Four-strokingIs an operating condition of two-stroke engines, where they instead begin to fire every four strokes or more, rather than every two strokes. This firing is uneven, noisy and may in cases where it doesn't occur normally even damage the engine if allowed to continue unabated.
However, in some circumstances four-stroking is normal. When idling most two stroke engines will four-stroke, as well as when letting off the throttle.
Four stroking will also occur in a correctly adjusted two stroke engine at full throttle without load. In the latter case this happens because the air-fuel mixture becomes overly rich and prevents the engine from running faster. The engine is intentionally constructed by the manufacturer for this to happen, as a too lean mixture will cause the engine to over-rev as well as overheat, and in engines running on premixed fuel a too lean mixture will cause poor lubrication. Running the engine at full throttle without load is not normally done in most applications, but in a chain saw the full throttle mixture is actually adjusted for the engine to four stroke at a given rpm set by the manufacturer. This is done by adjusting the high rpm screw on the carburetor while the engine runs at full throttle until the correct rpm level can be read on a tachometer.
Two stroke engines rely on effective scavenging in order to operate correctly. This clears out the combustion exhaust gases from the previous cycle and allows refilling with a clean mix of air and fuel. If scavenging falters, the mixture of unburnable exhaust gas with the new mixture may produce an overall charge that fails to ignite correctly. Only when this charge is further diluted, by pumping through a second volume of clean mixture, does it become flammable again. The engine thus begins to 'fire-and-miss' every second cycle (every four strokes), rather than correctly on every cycle. Four-stroking begins gradually, so the engine first starts to run with an unpredictable mixture of two- and four-stroke cycles. When severe, this may even become six- or eight-stroking.
Scavenging of small two-stroke engines relies on inertial scavenging through the Kadenacy effect. At low rpm and low gasflow velocities, this effect is reduced. Scavenging thus becomes less effective when idling, and so it is when idling (at either low rpm or low throttle) that four-stroking is most likely to become a problem.Schnuerle or loop scavenging is considered to be less prone than the simpler cross-scavenging.
Four-stroking is not caused by an over-rich mixture, as is widely believed, although this can make it worse. Nor is it caused by excessive oil/fuel lubrication mixtures.
Four-stroking in diesels
Four-stroking is less likely with compression ignition engines (i.e. diesel engines) than it is with spark-ignition engines (i.e. petrol engines). Diesel engines are also rare as the small two-strokes where inertial scavenging is used. When large two-stroke diesel engines are used, these have scavenging by forced induction and so are generally immune to four-stroking when idling at low speed or low power. These scavenge blowers may be mechanically-driven Roots blowers or turbochargers. As a turbocharger does not spin immediately from start-up, but takes some lag time to come up to speed, turbo-charged two-stroke diesels often display four-stroking when starting, or when suddenly accelerating from idle. Some large engines, such as those from EMD, use a turbocharger with an auxiliary mechanical drive to give better scavenging from low rpm, avoiding this risk.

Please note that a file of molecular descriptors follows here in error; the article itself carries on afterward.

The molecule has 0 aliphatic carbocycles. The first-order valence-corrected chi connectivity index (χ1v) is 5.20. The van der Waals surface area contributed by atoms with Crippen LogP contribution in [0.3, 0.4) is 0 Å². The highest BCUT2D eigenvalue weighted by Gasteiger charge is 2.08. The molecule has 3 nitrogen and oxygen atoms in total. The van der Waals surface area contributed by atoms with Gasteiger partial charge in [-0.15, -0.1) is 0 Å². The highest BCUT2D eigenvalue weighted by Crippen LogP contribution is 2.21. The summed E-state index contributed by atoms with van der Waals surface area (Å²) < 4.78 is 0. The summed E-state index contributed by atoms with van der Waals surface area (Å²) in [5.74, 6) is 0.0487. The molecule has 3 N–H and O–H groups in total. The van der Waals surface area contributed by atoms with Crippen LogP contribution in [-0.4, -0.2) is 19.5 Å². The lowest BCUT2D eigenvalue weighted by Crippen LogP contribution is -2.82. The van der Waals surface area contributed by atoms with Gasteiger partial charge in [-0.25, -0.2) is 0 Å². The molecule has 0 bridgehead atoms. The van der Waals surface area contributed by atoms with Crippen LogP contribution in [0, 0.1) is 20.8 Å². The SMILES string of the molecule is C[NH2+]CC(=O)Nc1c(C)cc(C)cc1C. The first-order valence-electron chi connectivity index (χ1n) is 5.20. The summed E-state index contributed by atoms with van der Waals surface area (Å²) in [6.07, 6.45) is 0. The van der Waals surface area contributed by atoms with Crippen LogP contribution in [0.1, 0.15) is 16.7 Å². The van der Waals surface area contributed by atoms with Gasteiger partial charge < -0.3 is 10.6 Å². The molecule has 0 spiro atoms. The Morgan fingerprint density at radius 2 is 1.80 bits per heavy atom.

Four-stroking is a common and expected behaviour with model engines, both glow fuel and diesel. These small engines run at extremely high rotational speeds and their scavenging relies upon this. When started, they run as inertially-scavenged four strokes and have a distinctive change in engine note when they accelerate past the point at which they begin to operate as two strokes. Owing to the scaling laws of such small engines, this four-stroking is an unavoidable consequence of limitations on their scavenging at slow speeds. However the same scaling laws also make the effects of four-stroking less severe and so the engines can idle happily in this mode, without damage.
The pilots of control line serobatic model aircraft often depend on this "four-stroking" behavior of their glow fuel burning two stroke model engines to give the best flight performance, even with fixed-venturi four stroke model engines, and even brushless electric motor power beginning to appear in ever-growing numbers.
Hazards of four-stroking
When a four-stroking engine eventually fires, the excess mixture from the previous stroke causes an excessive cylinder pressure. This can be nearly double the normal pressure, leading to excess noise and potentially failure of overloaded bearings in the connecting rod.
Four-stroking is particularly noisy, especially as it occurs when the engine is otherwise relatively quiet and the vehicle may stationary in neutral gear. In some cases, particularly when two-stroke engines were installed in cars, extra silencer volume may be installed, specifically to handle the risk of this noise at idling.
Four-stroking is problematic when a quiet, docile engine is required and also when the load on an engine suddenly changes.
Retarding ignition timing reduces four-stroking, as it allows more time for scavenging to take effect. Two-stroke engines, when running at low power, are less sensitive to ignition timing changes than four-stroke engine. If the timing is retarded for low throttle positions, from perhaps 35° BTDC at normal speeds to TDC or even 10° after TDC at slow idle, the engine runs well without four-stroking. Opening up the throttle and simultaneously advancing the timing, allows a rapid pickup in speed. This system is widely used for outboard motors, particularly when used to pull water skiers.